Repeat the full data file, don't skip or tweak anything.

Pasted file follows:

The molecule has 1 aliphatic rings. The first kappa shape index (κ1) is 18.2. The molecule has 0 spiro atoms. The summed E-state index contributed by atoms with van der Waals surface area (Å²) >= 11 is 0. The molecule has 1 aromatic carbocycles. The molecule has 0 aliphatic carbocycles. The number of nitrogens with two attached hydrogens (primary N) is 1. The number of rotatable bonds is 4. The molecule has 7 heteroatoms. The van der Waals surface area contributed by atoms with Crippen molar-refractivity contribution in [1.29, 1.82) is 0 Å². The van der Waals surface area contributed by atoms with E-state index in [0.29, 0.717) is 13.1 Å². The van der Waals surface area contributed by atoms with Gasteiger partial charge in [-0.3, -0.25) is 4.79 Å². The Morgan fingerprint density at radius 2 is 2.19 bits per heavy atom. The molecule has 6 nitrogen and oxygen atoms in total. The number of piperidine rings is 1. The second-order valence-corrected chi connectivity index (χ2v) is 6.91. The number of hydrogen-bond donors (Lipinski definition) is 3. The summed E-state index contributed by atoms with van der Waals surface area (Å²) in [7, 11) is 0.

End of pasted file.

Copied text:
The molecule has 1 aliphatic rings. The first kappa shape index (κ1) is 18.2. The molecule has 0 spiro atoms. The summed E-state index contributed by atoms with van der Waals surface area (Å²) >= 11 is 0. The molecule has 1 aromatic carbocycles. The molecule has 0 aliphatic carbocycles. The number of nitrogens with two attached hydrogens (primary N) is 1. The number of rotatable bonds is 4. The molecule has 7 heteroatoms. The van der Waals surface area contributed by atoms with Crippen molar-refractivity contribution in [1.29, 1.82) is 0 Å². The van der Waals surface area contributed by atoms with E-state index in [0.29, 0.717) is 13.1 Å². The van der Waals surface area contributed by atoms with Gasteiger partial charge in [-0.3, -0.25) is 4.79 Å². The Morgan fingerprint density at radius 2 is 2.19 bits per heavy atom. The molecule has 6 nitrogen and oxygen atoms in total. The number of piperidine rings is 1. The second-order valence-corrected chi connectivity index (χ2v) is 6.91. The number of hydrogen-bond donors (Lipinski definition) is 3. The summed E-state index contributed by atoms with van der Waals surface area (Å²) in [7, 11) is 0.